SMART Train -Smart People

Is there anyone out there who believes that rider fares will cover the cost of operating the Smart Train? Read on!  


Public transit systems will always require tax subsidies because the capital and operating costs will always exceed the price riders are willing to pay. For example, cost of capital equipment and operations will always rise faster than ridership as the system expands; and the employees of transit systems will likely be highly skilled members of labor unions that will aggressively push for higher wages and benefits- and employ their usual violent tactics when they are denied- the strike. Moreover, a Smart Train Program will be managed by government- and we know what happens when a government program thinks they have ‘angels’ called taxpayers and no competition.


An effective transit system is much more than track and train. Equally important are the indirect costs associated with the infrastructure between the rail station and the rider’s residence. The combination of indirect costs and revenue from rider fares and taxpayer subsidies to cover operations and debt service are unsustainable unless, perhaps, the taxpayer can substantially eliminate costs associated with the ‘insolent chariot’ including auto insurance, maintenance cost, and the square footage for the chariot’s garage and driveway. Do not forget to add the substantial cost of providing security to permit the rider to get to and from the destination at variable hours 24/7 safely.


I think most people would like and want a commuter train. But, more information is needed on costs before the taxpayer/rider can make an intelligent decision, in my opinion. That information must include two elements: (1) The Smart Train Plan needs to show the taxpayer/rider a comprehensive plan that includes connections between Sonoma County (including West and East County/Sonoma), San Francisco, the Peninsula, SFO, East Bay, OAK, Amtrak, and Sacramento- as well Eureka. All these elements need to be in the plan for a transit system to be perceived as practical, and, (2) The Smart Planners must detail the full costs, all costs, of the Commuter System and a conservative estimate of the ridership. The tracks are presently in place.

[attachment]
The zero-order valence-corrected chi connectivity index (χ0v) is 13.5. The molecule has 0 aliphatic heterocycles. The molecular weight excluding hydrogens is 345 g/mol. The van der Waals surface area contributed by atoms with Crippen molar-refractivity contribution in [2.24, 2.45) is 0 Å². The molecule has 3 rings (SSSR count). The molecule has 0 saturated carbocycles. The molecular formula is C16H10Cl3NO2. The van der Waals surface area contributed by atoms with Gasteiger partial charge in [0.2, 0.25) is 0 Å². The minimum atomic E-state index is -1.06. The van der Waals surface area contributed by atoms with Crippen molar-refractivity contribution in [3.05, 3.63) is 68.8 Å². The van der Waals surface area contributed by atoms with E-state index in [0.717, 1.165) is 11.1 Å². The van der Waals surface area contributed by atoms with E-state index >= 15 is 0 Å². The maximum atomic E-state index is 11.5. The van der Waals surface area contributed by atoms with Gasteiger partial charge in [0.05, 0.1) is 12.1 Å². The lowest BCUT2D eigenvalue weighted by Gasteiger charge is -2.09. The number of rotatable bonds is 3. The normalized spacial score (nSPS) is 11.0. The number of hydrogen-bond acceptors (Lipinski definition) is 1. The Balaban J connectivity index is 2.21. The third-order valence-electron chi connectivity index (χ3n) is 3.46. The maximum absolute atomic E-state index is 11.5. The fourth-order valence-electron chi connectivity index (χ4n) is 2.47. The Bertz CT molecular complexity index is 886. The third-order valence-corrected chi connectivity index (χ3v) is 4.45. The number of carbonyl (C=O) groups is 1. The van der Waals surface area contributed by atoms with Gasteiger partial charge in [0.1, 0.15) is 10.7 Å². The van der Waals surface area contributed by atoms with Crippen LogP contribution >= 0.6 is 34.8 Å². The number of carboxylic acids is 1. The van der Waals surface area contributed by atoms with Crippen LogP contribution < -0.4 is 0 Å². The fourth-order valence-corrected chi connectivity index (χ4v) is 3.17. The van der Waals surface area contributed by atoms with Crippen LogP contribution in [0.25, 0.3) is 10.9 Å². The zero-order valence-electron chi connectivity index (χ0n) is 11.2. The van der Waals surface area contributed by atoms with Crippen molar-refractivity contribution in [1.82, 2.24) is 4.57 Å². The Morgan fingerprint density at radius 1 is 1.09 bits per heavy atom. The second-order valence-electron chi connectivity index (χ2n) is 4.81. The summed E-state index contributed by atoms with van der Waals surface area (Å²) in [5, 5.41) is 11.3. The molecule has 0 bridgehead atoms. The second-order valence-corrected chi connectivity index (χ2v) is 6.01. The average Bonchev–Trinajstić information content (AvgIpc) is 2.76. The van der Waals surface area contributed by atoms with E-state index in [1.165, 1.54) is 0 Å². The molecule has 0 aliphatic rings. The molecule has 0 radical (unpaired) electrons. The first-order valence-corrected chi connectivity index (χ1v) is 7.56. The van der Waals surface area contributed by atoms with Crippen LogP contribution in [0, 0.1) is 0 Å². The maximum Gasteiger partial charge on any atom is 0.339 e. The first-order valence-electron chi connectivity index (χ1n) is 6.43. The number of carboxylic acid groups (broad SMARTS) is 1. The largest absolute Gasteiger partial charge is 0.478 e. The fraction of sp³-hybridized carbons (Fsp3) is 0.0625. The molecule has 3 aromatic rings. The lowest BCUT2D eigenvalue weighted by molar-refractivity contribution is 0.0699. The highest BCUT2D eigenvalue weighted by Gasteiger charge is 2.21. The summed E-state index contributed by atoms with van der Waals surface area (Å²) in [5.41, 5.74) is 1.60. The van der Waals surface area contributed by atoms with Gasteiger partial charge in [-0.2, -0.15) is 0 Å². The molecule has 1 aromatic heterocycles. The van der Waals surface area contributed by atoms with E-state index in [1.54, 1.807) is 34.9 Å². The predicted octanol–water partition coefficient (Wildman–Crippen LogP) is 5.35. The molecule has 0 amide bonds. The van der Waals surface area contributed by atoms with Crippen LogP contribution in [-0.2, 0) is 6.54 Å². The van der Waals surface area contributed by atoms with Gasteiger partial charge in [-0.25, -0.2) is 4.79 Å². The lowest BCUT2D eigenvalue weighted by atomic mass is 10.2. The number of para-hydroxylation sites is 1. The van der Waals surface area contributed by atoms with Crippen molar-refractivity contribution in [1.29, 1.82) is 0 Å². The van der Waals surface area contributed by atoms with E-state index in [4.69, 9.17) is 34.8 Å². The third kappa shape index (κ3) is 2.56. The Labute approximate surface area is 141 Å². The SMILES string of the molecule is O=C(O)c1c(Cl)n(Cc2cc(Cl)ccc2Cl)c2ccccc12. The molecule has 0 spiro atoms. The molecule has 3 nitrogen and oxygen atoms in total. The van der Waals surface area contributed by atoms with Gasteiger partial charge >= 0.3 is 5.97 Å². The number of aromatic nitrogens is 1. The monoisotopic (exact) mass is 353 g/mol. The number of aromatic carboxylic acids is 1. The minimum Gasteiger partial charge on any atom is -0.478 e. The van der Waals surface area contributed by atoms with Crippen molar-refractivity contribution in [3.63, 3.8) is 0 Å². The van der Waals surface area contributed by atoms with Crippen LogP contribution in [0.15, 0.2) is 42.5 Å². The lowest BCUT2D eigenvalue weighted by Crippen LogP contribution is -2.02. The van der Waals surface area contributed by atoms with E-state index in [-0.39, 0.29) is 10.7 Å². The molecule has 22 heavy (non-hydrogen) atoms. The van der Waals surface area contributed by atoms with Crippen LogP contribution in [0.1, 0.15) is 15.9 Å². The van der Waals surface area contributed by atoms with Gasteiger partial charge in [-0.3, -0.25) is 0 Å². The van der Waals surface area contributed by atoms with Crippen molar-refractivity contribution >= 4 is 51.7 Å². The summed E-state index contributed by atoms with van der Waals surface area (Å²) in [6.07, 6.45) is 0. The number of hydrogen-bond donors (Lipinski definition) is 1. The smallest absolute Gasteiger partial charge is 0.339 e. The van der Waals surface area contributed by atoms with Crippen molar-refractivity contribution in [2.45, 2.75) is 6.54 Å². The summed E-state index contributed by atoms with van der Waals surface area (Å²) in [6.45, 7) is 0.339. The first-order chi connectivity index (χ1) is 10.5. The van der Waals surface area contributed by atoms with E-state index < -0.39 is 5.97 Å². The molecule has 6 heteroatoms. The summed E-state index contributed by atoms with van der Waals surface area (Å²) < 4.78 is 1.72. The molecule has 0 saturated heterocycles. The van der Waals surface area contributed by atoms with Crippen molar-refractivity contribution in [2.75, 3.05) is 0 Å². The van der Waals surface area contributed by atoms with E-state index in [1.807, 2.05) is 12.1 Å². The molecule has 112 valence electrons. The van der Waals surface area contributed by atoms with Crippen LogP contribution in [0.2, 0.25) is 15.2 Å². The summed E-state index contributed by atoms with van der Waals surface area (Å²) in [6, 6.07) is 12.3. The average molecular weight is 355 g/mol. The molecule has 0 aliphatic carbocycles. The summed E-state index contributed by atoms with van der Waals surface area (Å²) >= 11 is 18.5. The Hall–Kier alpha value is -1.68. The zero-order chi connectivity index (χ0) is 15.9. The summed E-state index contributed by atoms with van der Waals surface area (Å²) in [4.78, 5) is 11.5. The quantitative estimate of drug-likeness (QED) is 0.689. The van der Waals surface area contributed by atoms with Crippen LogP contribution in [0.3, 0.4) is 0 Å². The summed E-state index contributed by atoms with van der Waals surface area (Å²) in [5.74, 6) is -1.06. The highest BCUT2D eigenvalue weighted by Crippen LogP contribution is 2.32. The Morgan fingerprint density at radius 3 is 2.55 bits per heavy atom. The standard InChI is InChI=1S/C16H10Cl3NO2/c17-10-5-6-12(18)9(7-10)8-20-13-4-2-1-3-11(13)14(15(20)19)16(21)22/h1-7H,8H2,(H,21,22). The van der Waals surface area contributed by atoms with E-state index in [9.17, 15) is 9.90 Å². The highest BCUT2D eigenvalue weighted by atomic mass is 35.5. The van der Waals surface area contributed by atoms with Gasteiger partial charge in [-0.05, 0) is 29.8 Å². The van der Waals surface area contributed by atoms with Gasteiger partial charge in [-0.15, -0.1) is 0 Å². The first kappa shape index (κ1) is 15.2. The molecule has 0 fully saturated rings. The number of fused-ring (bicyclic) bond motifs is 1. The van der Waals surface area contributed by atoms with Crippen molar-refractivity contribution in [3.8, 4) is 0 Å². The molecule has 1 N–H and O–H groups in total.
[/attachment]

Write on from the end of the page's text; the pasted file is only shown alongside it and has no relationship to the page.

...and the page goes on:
The SMART TRAIN PLAN submitted to date is incomplete, lacks connectivity, does not show ALL costs and underestimates the ridership. We need more a more competent plan and/or more competent planners.


Another interesting related initiative under considerations by city councils and expert consultants (the smart people) is building so-called live-work structures and ‘walkable neighborhoods. This is déjà vu all over again.


Jack Geary, Director

Sonoma County Taxpayers’ Association

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